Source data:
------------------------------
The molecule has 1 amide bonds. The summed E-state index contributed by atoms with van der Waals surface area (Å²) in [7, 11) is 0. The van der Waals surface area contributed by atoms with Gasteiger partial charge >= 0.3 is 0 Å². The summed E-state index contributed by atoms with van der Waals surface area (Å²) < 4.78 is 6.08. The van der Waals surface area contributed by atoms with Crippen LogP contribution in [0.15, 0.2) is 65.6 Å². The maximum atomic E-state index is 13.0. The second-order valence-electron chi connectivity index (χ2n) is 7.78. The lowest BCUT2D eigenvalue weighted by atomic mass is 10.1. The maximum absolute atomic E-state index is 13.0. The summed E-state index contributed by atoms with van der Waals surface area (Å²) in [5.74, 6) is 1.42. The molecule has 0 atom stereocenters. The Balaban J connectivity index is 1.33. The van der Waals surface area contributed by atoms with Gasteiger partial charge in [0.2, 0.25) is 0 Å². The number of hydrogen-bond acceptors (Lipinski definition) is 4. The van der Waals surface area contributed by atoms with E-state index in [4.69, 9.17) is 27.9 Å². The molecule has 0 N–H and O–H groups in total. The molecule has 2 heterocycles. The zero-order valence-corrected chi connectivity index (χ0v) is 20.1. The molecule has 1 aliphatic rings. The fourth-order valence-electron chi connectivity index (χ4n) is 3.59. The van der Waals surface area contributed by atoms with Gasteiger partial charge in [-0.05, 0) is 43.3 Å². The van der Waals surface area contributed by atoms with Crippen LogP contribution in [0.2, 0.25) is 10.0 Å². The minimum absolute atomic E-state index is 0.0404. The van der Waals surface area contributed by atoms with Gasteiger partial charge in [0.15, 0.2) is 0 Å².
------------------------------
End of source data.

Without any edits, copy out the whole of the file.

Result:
The molecule has 1 amide bonds. The summed E-state index contributed by atoms with van der Waals surface area (Å²) in [7, 11) is 0. The van der Waals surface area contributed by atoms with Gasteiger partial charge >= 0.3 is 0 Å². The summed E-state index contributed by atoms with van der Waals surface area (Å²) < 4.78 is 6.08. The van der Waals surface area contributed by atoms with Crippen LogP contribution in [0.15, 0.2) is 65.6 Å². The maximum atomic E-state index is 13.0. The second-order valence-electron chi connectivity index (χ2n) is 7.78. The lowest BCUT2D eigenvalue weighted by atomic mass is 10.1. The maximum absolute atomic E-state index is 13.0. The summed E-state index contributed by atoms with van der Waals surface area (Å²) in [5.74, 6) is 1.42. The molecule has 0 atom stereocenters. The Balaban J connectivity index is 1.33. The van der Waals surface area contributed by atoms with Gasteiger partial charge in [0.2, 0.25) is 0 Å². The number of hydrogen-bond acceptors (Lipinski definition) is 4. The van der Waals surface area contributed by atoms with E-state index in [4.69, 9.17) is 27.9 Å². The molecule has 0 N–H and O–H groups in total. The molecule has 2 heterocycles. The zero-order valence-corrected chi connectivity index (χ0v) is 20.1. The molecule has 1 aliphatic rings. The fourth-order valence-electron chi connectivity index (χ4n) is 3.59. The van der Waals surface area contributed by atoms with Gasteiger partial charge in [-0.05, 0) is 43.3 Å². The van der Waals surface area contributed by atoms with Crippen LogP contribution in [0.2, 0.25) is 10.0 Å². The minimum absolute atomic E-state index is 0.0404. The van der Waals surface area contributed by atoms with Gasteiger partial charge in [0.15, 0.2) is 0 Å².